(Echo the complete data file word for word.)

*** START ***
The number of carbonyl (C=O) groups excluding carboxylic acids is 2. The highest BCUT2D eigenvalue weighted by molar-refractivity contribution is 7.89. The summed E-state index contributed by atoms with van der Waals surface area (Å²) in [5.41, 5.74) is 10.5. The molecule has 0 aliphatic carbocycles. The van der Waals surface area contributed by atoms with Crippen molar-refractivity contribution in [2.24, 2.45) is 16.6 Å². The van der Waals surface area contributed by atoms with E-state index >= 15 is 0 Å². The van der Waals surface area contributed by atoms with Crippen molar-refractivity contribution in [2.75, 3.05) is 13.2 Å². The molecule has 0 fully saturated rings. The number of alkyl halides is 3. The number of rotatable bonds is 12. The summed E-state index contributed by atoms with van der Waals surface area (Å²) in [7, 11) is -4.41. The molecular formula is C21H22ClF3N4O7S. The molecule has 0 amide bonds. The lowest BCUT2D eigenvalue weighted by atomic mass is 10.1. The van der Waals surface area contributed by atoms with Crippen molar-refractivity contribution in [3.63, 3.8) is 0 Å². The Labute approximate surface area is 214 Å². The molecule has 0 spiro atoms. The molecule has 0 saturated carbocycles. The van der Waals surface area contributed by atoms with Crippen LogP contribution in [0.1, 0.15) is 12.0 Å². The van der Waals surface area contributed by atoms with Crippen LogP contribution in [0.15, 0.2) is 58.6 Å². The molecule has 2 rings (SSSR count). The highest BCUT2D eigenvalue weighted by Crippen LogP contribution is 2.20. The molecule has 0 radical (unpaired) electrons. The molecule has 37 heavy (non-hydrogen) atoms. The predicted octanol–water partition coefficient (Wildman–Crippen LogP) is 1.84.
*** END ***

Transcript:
The number of carbonyl (C=O) groups excluding carboxylic acids is 2. The highest BCUT2D eigenvalue weighted by molar-refractivity contribution is 7.89. The summed E-state index contributed by atoms with van der Waals surface area (Å²) in [5.41, 5.74) is 10.5. The molecule has 0 aliphatic carbocycles. The van der Waals surface area contributed by atoms with Crippen molar-refractivity contribution in [2.24, 2.45) is 16.6 Å². The van der Waals surface area contributed by atoms with E-state index >= 15 is 0 Å². The van der Waals surface area contributed by atoms with Crippen molar-refractivity contribution in [2.75, 3.05) is 13.2 Å². The molecule has 0 fully saturated rings. The number of alkyl halides is 3. The number of rotatable bonds is 12. The summed E-state index contributed by atoms with van der Waals surface area (Å²) in [7, 11) is -4.41. The molecular formula is C21H22ClF3N4O7S. The molecule has 0 amide bonds. The lowest BCUT2D eigenvalue weighted by atomic mass is 10.1. The van der Waals surface area contributed by atoms with Crippen molar-refractivity contribution in [3.63, 3.8) is 0 Å². The Labute approximate surface area is 214 Å². The molecule has 0 spiro atoms. The molecule has 0 saturated carbocycles. The van der Waals surface area contributed by atoms with Crippen LogP contribution in [0.1, 0.15) is 12.0 Å². The van der Waals surface area contributed by atoms with Crippen LogP contribution in [0.15, 0.2) is 58.6 Å². The molecule has 2 rings (SSSR count). The highest BCUT2D eigenvalue weighted by Crippen LogP contribution is 2.20. The molecule has 0 radical (unpaired) electrons. The molecule has 37 heavy (non-hydrogen) atoms. The predicted octanol–water partition coefficient (Wildman–Crippen LogP) is 1.84.